THE work to re-develop a former newspaper office in Worcester is on-track.

Berrows House, the former home of the Worcester News, is being re-developed by the University of Worcester, which plans to use it for teaching medical students.

The building was the home of the paper until 2020, when its operations were moved to London Road.

Over the past few months, the former newspaper office has been partially demolished, with a new structure and metal framework being put in to give the historic building a new lease of life.

A university spokesman provided an update on the works, saying: "The works to refurbish the former Berrows House building into new, outstanding facilities to educate health professionals is progressing well.

"The overwhelming majority of demolition works are now complete, and the installation of structural framing continues.

"The University is hoping that the building will be ready for use in early 2023, when students studying across a range of health courses, including Nursing, Midwifery, Paramedic Science, and those studying on the University’s new Medical degree will have access to new state-of-the-art facilities.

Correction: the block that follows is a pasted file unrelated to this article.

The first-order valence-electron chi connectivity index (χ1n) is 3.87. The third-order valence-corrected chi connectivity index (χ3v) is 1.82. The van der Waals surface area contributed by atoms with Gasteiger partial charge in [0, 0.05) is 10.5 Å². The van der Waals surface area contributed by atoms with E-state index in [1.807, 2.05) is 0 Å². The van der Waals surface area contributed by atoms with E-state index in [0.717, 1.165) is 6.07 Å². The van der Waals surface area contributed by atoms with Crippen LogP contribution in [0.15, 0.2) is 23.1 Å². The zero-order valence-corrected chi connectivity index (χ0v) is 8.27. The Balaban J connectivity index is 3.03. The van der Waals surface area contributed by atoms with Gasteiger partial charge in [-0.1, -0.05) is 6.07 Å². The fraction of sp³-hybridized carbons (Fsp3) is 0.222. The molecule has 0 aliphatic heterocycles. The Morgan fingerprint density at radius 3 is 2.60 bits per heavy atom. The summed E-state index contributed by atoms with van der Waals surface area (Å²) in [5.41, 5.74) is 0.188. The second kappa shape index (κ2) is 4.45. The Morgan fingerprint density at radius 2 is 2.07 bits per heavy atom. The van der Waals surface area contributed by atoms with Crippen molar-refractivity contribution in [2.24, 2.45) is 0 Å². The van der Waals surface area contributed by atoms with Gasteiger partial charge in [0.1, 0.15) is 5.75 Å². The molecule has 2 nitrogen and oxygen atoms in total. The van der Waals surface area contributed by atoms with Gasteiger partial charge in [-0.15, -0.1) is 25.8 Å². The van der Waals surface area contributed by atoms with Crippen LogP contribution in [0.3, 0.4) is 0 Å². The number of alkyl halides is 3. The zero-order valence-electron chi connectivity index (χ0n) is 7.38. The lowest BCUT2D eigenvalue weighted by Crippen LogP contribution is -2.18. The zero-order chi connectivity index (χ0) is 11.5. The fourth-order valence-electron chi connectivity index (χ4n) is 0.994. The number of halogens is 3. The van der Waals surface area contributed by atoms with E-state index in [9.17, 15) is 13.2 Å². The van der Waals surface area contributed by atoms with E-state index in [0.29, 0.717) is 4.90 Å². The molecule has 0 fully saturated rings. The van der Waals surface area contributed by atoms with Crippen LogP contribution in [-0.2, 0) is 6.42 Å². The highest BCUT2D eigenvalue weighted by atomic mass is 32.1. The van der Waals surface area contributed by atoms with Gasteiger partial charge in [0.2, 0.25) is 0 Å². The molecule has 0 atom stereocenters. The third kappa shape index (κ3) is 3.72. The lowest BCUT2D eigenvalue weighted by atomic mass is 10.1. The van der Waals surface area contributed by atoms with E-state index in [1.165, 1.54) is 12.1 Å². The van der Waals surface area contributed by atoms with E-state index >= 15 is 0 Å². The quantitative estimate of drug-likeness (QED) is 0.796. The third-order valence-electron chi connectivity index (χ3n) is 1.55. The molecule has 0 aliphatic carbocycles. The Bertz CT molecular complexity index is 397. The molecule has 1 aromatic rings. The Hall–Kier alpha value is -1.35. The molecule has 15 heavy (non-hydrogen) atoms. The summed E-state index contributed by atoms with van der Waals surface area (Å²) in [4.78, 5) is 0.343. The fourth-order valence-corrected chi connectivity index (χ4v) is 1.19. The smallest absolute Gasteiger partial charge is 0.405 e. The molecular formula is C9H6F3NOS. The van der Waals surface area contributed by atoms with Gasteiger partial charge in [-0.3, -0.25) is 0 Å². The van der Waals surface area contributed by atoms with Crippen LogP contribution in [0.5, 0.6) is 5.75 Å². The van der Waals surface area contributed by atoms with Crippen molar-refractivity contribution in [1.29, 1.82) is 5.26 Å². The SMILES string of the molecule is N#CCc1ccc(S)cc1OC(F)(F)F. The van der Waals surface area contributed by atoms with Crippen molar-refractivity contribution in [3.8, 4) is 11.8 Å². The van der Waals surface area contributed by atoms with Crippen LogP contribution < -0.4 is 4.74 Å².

"The University is the major educator of health professionals in the Three Counties of Gloucestershire, Herefordshire and Worcestershire, as well as much of Dudley and Halesowen.

"This new facility will enable the University to educate even more of these professionals, playing a key role in ending the chronic shortage of medical and health professionals in the region."

Worcester News agreed the deal to sell the Hylton Road building to the University back in 2019.

The paper had been based at the building since 1965.

Plans for the renovation, drawn up by Midlands-based Glancy Nicholls Architects, include a state-of-the art anatomy laboratory, a suite of GP simulation rooms, and a range of general seminar and teaching rooms.

There will also be offices, break-out spaces for group study and a café.

Low or zero-carbon technologies will be used throughout the building in line with the University’s environmental and sustainability ethos, with the aspiration of achieving RICS SKA Gold, the top environmental accreditation for buildings.